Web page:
Cover photo for Jan Henrik Kiaer's Obituary
Jan Henrik Kiaer Profile Photo
1928 Jan 2023

Jan Henrik Kiaer

February 6, 1928 — January 9, 2023

It is with great sadness that we announce the passing of Jan Henrik Kiær, January 9, 2023. He had suffered from Alzheimer’s for several years and died peacefully in his sleep.


He was born on February 6, 1928 in Brooklyn, New York.  Shortly thereafter, his parents separated and he moved with his mother, Beret Holm to Oslo Norway where he grew up with her, his aunt Randi, and his grandmother. While his mother served as a secretary and translator for the Norwegian King, he was sent to boarding school in Marseille, France where he lived until the outbreak of WWII.


During the German occupation of Norway Jan and a friend ran afoul of the German occupation forces when they were caught writing anti-Nazi slogans on the Oslo sidewalks. They were listed a month later for extradition to the internment camps overseas. Feeling that escape was essential, they put into play a plan to cross into Sweden late on Midsummer night when they suspected all the German soldiers would be drinking and partying late into the night. They hoped they would cross the border unhampered to Sweden. Their escape involved stealing a rowboat and crossing the fjord at midnight. Upon reaching the Swedish shore, they were immediately taken by the Swedish police that informed the boys then age 14, that they had seen the same boat at least a dozen times. After a 6 month stay in a camp for Norwegian refugees, his mother also escaped Norway with the King’s entourage. After Jan and his mother were reunited In England, they went to London where her husband Tord worked at Allied headquarters. Being a teenager, he was given a uniform and worked as a runner. Hating the job, he enlisted into the Norwegian Navy at the age of 15 and was assigned as a gunner’s mate on a merchant ship. He served all over the Mediterranean and the coast of Africa. His work in the Navy also took him on the dangerous convoys between London and New York where he was wounded by shrapnel in his leg.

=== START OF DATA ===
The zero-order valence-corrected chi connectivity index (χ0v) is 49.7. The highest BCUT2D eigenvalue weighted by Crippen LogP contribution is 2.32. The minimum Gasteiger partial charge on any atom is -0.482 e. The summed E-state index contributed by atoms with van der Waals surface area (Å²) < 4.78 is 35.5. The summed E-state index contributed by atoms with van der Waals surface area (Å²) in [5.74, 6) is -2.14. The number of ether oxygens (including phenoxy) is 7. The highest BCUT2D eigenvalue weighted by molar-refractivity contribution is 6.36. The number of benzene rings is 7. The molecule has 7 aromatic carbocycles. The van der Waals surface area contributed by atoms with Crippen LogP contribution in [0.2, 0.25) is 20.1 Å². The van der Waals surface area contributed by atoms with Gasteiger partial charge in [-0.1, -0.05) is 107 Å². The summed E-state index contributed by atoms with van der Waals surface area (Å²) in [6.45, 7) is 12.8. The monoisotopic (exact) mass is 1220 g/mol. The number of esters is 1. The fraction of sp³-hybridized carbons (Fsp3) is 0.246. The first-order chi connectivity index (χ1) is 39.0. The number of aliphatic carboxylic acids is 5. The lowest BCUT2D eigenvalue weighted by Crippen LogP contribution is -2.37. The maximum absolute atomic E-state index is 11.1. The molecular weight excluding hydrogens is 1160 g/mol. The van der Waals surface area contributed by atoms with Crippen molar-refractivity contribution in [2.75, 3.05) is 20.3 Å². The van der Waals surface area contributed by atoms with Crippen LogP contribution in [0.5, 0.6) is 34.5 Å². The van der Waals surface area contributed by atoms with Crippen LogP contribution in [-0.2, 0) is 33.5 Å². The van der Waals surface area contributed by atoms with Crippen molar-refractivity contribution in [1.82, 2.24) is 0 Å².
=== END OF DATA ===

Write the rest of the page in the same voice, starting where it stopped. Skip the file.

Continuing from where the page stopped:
After being honorably discharged from the Navy, Jan entered the Gymnasium preparatory in Vettakollen, Oslo, where he achieved graduation in two lines of study, language and mathematics, in only one year of study.  After graduation, he came back to the United States where he began employment as a draftsman in the New York Architectural firm owned by a friend of his father.  A work colleague and best friend, Gunnar Sundt,  convinced him to quit his job and hitchhike across the country to see the real America. At one point they were offered a ride by a hillbilly in Kentucky who insisted that they stay overnight with his family.  One of his daughters was attracted to Jan’s friend and this encounter ended in disaster with the boys running from the house in the dead of night with bullets flying over their heads.


They finally arrived in Seattle, where many Scandinavian immigrants were thriving after the war. They decided to both enter the University of Washington.  Jan achieved a Bachelor in both general studies and one in the School of Architecture. During the winter months he spent time traveling the country as a member of the US Ski Team where he competed in Ski Jumping, Cross Country Skiing, and Nordic Combined events. He became a member of the US Olympic team and won a national championship in the Nordic Combined event.